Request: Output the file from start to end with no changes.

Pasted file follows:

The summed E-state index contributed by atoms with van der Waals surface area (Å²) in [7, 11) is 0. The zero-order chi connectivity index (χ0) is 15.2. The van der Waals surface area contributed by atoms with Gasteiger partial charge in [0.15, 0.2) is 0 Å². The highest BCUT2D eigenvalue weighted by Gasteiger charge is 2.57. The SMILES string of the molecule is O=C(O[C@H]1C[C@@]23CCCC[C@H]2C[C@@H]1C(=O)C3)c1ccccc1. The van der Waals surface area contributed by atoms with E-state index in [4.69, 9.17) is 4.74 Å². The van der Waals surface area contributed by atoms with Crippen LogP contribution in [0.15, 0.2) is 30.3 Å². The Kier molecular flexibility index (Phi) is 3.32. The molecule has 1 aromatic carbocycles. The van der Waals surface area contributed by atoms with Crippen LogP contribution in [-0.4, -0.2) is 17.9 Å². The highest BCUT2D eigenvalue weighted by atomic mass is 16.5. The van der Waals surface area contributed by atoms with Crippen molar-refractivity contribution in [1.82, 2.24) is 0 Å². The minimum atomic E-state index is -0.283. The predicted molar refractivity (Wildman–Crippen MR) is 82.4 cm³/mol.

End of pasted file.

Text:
The summed E-state index contributed by atoms with van der Waals surface area (Å²) in [7, 11) is 0. The zero-order chi connectivity index (χ0) is 15.2. The van der Waals surface area contributed by atoms with Gasteiger partial charge in [0.15, 0.2) is 0 Å². The highest BCUT2D eigenvalue weighted by Gasteiger charge is 2.57. The SMILES string of the molecule is O=C(O[C@H]1C[C@@]23CCCC[C@H]2C[C@@H]1C(=O)C3)c1ccccc1. The van der Waals surface area contributed by atoms with E-state index in [4.69, 9.17) is 4.74 Å². The van der Waals surface area contributed by atoms with Crippen LogP contribution in [0.15, 0.2) is 30.3 Å². The Kier molecular flexibility index (Phi) is 3.32. The molecule has 1 aromatic carbocycles. The van der Waals surface area contributed by atoms with Crippen LogP contribution in [-0.4, -0.2) is 17.9 Å². The highest BCUT2D eigenvalue weighted by atomic mass is 16.5. The van der Waals surface area contributed by atoms with Crippen molar-refractivity contribution in [1.82, 2.24) is 0 Å². The minimum atomic E-state index is -0.283. The predicted molar refractivity (Wildman–Crippen MR) is 82.4 cm³/mol.